PETA Calls Out Whole Foods on Meat

     SAN FRANCISCO (CN) – Whole Foods Market charges premium prices for “more humanely treated” meat, but it’s a “sham,” People for the Ethical Treatment of Animals claims in a federal class action.
     PETA and a Whole Foods customer sued the grocery chain on Monday, accusing it of false advertising and California business law violations.
     PETA claims the chain’s five-step animal welfare rating system for meat suppliers is a “sham” because suppliers can fall out of compliance for years without losing their certification.
     It also claims Whole Foods’ animal-treatment standards “barely exceed common industry practices, if at all.”
     Whole Foods spokeswoman Beth Krauss said Monday: “We are aware that PETA has filed a suit against us in California, but have not yet been served. It is important to remember that PETA’s mission is a total end to animal agriculture and their claims against our business are generated with that specific goal in mind.”
     PETA claims Whole Foods fails to disclose key details of its rating system, while using signs, placards and napkins to “inundate customers with information about its humane treatment of meat animals.”
     “Had plaintiff [Leah] Williams and class members known the truth, they would not have purchased the meat products or paid as much for them,” the 37-page complaint states.
     Whole Foods in 2009 rolled out its five-step rating system, developed by the Global Animal Partnership, and expanded it nationwide in 2011. All its suppliers must meet Step 1 standards to sell products in Whole Foods stores.
     PETA cites Whole Foods slogans such as “great tasting meat from healthy animals” and “raised right tastes right.”
     “The 5-step rating system is the cornerstone of Whole Foods’ effort to capitalize on consumer demand for humanely treated animal products,” PETA claims, but the audit process is “so lax that it does not actually ensure compliance.”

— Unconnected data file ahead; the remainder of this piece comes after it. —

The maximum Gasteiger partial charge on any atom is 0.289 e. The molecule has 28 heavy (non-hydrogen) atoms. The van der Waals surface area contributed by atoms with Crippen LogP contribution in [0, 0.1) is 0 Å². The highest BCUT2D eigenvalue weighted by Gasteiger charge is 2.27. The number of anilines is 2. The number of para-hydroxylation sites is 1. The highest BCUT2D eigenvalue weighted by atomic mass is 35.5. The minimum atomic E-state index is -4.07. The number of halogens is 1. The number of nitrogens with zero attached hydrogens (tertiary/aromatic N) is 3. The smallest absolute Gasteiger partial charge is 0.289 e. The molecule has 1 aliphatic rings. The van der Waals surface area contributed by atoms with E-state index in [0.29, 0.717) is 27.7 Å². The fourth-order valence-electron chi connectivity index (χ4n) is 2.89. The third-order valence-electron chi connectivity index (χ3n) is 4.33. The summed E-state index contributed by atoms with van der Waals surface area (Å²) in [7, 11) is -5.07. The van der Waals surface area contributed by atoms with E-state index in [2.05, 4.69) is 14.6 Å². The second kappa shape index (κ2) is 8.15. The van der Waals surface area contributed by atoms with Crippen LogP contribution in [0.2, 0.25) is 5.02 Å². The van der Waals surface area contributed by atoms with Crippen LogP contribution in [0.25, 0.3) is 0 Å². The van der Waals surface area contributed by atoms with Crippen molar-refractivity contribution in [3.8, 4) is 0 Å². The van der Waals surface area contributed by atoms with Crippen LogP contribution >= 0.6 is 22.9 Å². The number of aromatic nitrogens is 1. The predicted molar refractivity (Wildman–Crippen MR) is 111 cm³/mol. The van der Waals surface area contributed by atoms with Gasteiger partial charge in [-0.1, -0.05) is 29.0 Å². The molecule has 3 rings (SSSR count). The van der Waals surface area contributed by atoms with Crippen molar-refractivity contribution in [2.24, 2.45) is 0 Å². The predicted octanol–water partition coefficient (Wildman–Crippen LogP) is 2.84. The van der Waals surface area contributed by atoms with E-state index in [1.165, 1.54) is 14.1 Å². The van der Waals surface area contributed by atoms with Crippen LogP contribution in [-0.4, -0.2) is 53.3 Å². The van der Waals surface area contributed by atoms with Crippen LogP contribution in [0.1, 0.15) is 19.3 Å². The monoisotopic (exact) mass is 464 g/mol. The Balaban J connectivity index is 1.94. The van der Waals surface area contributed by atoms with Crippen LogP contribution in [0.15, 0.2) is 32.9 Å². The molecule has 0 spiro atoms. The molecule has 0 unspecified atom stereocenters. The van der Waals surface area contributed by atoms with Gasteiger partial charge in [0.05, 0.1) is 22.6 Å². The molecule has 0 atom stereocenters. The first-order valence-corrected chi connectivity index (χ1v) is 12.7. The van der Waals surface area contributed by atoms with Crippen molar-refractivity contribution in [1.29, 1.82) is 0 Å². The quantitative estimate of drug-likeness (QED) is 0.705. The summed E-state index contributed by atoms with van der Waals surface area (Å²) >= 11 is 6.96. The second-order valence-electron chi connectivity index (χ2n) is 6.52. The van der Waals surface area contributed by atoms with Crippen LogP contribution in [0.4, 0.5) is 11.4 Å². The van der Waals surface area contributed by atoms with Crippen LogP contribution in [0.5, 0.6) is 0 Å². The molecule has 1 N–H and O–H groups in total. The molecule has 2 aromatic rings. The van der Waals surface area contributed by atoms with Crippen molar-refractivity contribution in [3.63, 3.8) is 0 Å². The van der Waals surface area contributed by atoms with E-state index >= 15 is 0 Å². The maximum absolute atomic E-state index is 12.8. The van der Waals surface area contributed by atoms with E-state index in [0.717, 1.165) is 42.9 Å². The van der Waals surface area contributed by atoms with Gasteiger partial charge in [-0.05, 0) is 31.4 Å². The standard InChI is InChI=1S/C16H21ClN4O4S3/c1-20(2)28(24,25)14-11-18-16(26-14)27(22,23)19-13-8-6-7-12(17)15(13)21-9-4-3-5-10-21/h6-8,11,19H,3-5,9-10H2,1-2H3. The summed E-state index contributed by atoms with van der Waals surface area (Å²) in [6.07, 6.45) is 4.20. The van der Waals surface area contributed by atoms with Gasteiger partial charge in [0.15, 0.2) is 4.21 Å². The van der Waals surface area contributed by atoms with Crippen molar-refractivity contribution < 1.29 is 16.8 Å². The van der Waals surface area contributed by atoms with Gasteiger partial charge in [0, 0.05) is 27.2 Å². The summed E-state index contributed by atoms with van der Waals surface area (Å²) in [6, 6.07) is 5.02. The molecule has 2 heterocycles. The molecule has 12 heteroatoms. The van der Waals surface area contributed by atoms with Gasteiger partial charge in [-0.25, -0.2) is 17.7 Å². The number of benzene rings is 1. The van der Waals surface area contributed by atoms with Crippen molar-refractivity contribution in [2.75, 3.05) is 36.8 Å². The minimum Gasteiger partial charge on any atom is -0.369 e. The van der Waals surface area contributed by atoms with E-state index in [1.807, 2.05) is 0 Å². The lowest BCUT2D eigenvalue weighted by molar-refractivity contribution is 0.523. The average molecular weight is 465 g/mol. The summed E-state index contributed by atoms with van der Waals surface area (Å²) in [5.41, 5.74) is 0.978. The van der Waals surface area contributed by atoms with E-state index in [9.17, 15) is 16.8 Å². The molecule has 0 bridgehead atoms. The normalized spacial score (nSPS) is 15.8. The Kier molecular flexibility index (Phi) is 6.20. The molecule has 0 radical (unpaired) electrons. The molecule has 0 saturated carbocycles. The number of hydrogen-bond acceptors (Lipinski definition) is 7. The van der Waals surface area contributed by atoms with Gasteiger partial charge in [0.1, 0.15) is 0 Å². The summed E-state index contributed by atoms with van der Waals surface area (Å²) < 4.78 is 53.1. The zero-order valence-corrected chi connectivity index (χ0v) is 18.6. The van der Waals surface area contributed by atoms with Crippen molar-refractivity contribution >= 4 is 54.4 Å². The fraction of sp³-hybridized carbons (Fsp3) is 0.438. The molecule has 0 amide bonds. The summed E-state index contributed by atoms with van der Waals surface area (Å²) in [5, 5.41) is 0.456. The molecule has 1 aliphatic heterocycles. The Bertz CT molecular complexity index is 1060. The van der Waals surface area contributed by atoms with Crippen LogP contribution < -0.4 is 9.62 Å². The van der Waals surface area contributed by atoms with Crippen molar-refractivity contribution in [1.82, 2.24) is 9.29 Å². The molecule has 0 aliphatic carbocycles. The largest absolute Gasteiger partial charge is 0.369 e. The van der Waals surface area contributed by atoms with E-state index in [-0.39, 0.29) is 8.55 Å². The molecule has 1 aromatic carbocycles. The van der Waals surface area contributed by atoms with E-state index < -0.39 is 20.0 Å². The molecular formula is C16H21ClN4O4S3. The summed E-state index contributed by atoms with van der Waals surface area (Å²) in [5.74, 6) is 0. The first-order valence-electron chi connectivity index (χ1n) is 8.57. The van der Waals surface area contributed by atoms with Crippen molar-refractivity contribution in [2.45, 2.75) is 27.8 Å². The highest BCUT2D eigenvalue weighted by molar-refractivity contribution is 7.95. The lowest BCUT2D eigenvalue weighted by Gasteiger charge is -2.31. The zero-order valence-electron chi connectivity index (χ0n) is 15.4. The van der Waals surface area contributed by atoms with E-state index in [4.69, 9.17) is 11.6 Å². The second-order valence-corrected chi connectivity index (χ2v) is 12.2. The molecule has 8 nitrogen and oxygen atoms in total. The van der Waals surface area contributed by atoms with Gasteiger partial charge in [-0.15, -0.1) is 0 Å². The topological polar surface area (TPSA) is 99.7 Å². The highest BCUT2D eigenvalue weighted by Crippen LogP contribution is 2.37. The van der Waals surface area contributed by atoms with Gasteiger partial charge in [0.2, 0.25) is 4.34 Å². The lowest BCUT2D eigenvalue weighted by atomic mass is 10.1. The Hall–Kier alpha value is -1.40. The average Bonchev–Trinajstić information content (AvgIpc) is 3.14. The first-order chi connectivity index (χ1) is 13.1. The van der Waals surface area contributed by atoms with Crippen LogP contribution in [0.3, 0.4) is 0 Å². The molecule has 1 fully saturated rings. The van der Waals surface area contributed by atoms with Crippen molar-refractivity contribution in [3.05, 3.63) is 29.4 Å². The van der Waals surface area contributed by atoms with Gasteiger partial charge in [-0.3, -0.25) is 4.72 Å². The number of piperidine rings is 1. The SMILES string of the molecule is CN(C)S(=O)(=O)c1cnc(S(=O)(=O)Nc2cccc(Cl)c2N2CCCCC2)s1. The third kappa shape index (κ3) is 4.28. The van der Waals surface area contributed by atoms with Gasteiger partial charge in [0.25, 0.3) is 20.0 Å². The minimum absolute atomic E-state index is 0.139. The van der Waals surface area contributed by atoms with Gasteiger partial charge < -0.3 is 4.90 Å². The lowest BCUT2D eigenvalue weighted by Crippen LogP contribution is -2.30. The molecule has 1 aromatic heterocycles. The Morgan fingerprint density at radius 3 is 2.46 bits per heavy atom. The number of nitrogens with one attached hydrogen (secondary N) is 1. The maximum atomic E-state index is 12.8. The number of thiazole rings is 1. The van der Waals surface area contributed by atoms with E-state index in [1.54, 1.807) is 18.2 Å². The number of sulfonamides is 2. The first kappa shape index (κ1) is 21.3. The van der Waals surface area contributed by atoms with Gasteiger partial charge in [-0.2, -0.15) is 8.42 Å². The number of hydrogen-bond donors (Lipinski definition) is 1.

Making suppliers submit to one scheduled audit every 15 months does not ensure that chickens, cows and pigs are treated humanely, PETA says, because the audits are neither a surprise nor frequent.
     A recent investigation found a manager hitting pigs with a hard, plastic panel at a pig farm that had a Step-2 rating, PETA claims.
     “Violation of this standard is a major nonconformance,” PETA says. “But such violations are unlikely ever to be caught when inspections occur with advance notice and are exceedingly infrequent.”
     It claims that many violations are classified as “minor,” allowing meat suppliers to violate them repeatedly without consequences.
     And it claims that Whole Foods deceives customers by touting its chickens and turkeys as raised cage-free, though the poultry industry’s standard practice is not to raise boiler chickens and turkeys in cages.
     Whole Foods’ Step 1 and Step 2 ratings allow birds to be raised in crowded sheds at nearly the same density as standard factory farms, PETA says.
     It seeks class certification, restitution, and wants Whole Foods enjoined from deceptively promoting and selling meat.
     PETA is represented by Elaine Byszewski, with Hagens Berman Sobol Shapiro in Pasadena.
     A similar class action in Los Angeles Superior Court in March accused Whole Foods of falsely advertising that its chickens are “gently raised and lovingly slaughtered … to justify their exorbitant chicken prices.”

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